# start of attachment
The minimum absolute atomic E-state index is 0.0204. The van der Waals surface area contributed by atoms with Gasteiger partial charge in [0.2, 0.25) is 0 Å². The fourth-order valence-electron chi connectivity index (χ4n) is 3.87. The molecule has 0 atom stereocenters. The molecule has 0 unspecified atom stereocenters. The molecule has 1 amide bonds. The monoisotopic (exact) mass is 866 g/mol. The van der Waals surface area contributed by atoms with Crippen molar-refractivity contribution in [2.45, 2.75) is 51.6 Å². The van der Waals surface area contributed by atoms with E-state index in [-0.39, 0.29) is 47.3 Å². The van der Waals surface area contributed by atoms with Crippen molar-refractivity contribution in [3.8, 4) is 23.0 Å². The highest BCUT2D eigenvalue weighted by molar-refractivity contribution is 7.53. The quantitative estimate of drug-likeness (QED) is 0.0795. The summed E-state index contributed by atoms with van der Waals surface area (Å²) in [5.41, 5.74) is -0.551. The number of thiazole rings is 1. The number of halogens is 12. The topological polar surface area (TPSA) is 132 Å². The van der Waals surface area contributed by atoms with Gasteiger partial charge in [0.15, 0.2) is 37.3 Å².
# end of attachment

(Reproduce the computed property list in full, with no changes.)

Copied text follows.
The minimum absolute atomic E-state index is 0.0204. The van der Waals surface area contributed by atoms with Gasteiger partial charge in [0.2, 0.25) is 0 Å². The fourth-order valence-electron chi connectivity index (χ4n) is 3.87. The molecule has 0 atom stereocenters. The molecule has 0 unspecified atom stereocenters. The molecule has 1 amide bonds. The monoisotopic (exact) mass is 866 g/mol. The van der Waals surface area contributed by atoms with Crippen molar-refractivity contribution in [2.45, 2.75) is 51.6 Å². The van der Waals surface area contributed by atoms with E-state index in [-0.39, 0.29) is 47.3 Å². The van der Waals surface area contributed by atoms with Crippen molar-refractivity contribution in [3.8, 4) is 23.0 Å². The highest BCUT2D eigenvalue weighted by molar-refractivity contribution is 7.53. The quantitative estimate of drug-likeness (QED) is 0.0795. The summed E-state index contributed by atoms with van der Waals surface area (Å²) in [5.41, 5.74) is -0.551. The number of thiazole rings is 1. The number of halogens is 12. The topological polar surface area (TPSA) is 132 Å². The van der Waals surface area contributed by atoms with Gasteiger partial charge in [0.15, 0.2) is 37.3 Å².